Edited by 
Laurie Bagley, Lora Lippert, Gayla Reid, Gail van Varseveld

Virginia Woolf, one of our most distinguished novelists and critics, was the first to explain the lack of a strong female tradition in literature. In her now-famous essay of 1928, she asserted that “A woman must have money and a room of her own if she is to write . . Since women have been forced by custom and by law into financial dependence upon fathers and husbands, few ever acquired the freedom or the privacy necessary for artistic achievement. Working class women had a further handicap: they were so busy trying to make ends meet and caring for their large families that they seldom had any time at all for themselves. Privacy and free time were luxuries denied to all but a very small minority of women.

As a result, early women writers produced a few literary works of major significance. And the absence of a female tradition in literature was itself a deterrent to the development of such a tradition. Woolf points out that even such authors as the Brontes and Marian Evans published their novels under male pseudonyms. Without feminist writers to serve as models, and lacking the self-confidence to devise disti^tive modes of expression, most women who wrote at all conformed to over- « whelmingly male conventions and stereotypes.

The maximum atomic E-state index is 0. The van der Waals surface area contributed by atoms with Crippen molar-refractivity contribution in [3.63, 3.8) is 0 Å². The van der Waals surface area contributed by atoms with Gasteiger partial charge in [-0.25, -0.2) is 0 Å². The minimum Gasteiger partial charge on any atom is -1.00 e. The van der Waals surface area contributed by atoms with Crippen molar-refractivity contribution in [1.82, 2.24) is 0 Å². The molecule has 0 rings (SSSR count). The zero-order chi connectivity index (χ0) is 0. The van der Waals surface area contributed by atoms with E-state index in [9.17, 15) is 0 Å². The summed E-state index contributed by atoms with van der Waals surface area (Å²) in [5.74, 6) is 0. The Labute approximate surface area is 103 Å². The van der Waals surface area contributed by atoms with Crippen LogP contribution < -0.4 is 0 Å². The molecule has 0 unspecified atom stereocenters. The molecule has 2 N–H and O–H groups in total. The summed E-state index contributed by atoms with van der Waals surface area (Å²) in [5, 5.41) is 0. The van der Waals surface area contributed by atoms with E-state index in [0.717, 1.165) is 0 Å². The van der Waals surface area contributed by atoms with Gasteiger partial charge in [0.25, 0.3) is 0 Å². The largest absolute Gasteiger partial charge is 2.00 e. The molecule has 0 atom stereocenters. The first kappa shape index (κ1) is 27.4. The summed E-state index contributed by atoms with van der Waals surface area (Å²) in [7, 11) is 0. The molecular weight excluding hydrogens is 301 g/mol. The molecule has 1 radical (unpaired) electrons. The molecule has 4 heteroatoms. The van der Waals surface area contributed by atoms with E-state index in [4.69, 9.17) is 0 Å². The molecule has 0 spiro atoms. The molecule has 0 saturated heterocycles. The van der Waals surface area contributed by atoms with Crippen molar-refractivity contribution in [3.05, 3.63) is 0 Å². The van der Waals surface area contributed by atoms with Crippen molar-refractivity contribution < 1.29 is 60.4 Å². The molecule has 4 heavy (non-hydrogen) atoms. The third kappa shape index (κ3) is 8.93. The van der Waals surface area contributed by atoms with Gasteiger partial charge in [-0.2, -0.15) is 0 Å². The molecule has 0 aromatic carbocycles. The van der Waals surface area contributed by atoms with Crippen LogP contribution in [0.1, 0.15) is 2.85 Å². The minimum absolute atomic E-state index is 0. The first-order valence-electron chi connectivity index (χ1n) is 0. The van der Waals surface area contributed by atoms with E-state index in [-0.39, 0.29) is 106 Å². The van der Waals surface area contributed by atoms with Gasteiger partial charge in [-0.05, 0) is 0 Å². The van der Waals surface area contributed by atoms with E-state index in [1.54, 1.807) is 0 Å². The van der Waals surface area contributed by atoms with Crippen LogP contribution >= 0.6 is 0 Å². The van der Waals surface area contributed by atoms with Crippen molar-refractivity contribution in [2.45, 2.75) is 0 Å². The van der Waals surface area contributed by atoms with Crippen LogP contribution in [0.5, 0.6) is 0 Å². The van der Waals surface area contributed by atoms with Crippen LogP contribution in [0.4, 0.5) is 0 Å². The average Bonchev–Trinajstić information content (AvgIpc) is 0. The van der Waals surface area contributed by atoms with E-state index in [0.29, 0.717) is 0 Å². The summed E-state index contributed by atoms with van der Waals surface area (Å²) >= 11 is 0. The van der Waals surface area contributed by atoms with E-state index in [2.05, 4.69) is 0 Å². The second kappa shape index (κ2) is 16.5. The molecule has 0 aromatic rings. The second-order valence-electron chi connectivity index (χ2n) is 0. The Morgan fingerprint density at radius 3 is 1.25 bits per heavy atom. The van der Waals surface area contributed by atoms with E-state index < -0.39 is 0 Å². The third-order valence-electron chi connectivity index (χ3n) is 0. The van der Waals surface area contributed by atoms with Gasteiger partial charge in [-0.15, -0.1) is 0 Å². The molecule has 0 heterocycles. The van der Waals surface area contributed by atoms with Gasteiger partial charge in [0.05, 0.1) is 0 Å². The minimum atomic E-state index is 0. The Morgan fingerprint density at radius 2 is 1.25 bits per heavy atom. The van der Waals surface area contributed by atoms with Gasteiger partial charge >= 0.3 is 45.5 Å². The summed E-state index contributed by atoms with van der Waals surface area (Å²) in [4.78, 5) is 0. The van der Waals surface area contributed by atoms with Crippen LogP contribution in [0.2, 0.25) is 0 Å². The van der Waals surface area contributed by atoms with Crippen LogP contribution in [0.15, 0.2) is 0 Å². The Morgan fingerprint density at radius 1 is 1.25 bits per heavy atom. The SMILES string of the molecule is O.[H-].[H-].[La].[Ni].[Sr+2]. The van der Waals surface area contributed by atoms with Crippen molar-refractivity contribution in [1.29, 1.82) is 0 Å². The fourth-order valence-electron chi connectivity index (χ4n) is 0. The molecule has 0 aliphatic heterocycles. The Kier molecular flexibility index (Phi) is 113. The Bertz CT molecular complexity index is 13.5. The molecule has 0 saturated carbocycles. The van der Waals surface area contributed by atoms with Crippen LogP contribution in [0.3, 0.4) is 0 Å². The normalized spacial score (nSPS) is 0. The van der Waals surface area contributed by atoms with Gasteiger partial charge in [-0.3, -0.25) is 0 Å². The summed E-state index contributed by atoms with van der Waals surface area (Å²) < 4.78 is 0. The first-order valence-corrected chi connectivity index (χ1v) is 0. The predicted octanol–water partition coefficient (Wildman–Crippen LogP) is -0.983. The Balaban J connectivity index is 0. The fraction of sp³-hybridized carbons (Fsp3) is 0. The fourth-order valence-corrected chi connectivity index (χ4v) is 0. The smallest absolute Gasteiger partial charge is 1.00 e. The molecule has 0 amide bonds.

Although the problems of the female artist in the male- dominated culture have not yet been resolved, a tradition of women in literature is developing at last. Women writers, encouraged by the women’s movement of this century, are now insisting upon the validity of their feminist perceptions. Determined to tell their stories in their own ways, women of every economic and social class are turning out literature of every kind. Women writers once considered eccentrics now command respect for their role in society, as well as for their individual artistic achievements.

But the actual literary process, difficult and important as it is, is only a first step. Once she has arranged a time and a place to write, the beginning author wants to feel that other people will be interested in her finished work. Access to publication is absolutely essential if a writer is to develop her skills and her confidence.

The woman writer needs not only a private place in which to create but also “room” in publications where she can communicate her ideas and feelings to others. We of The Growing Room Collective hope that Room of One’s Own will serve as a forum in which women can share and express their unique persepctives on themselves, each other, and the world. 


In this issue

Cynthia Flood, Joan Haggerty, Gwen Hauser, Cam Hubert, Stephanie Judy, Wiesia Jujawa-Scott and Dorothy Livesay

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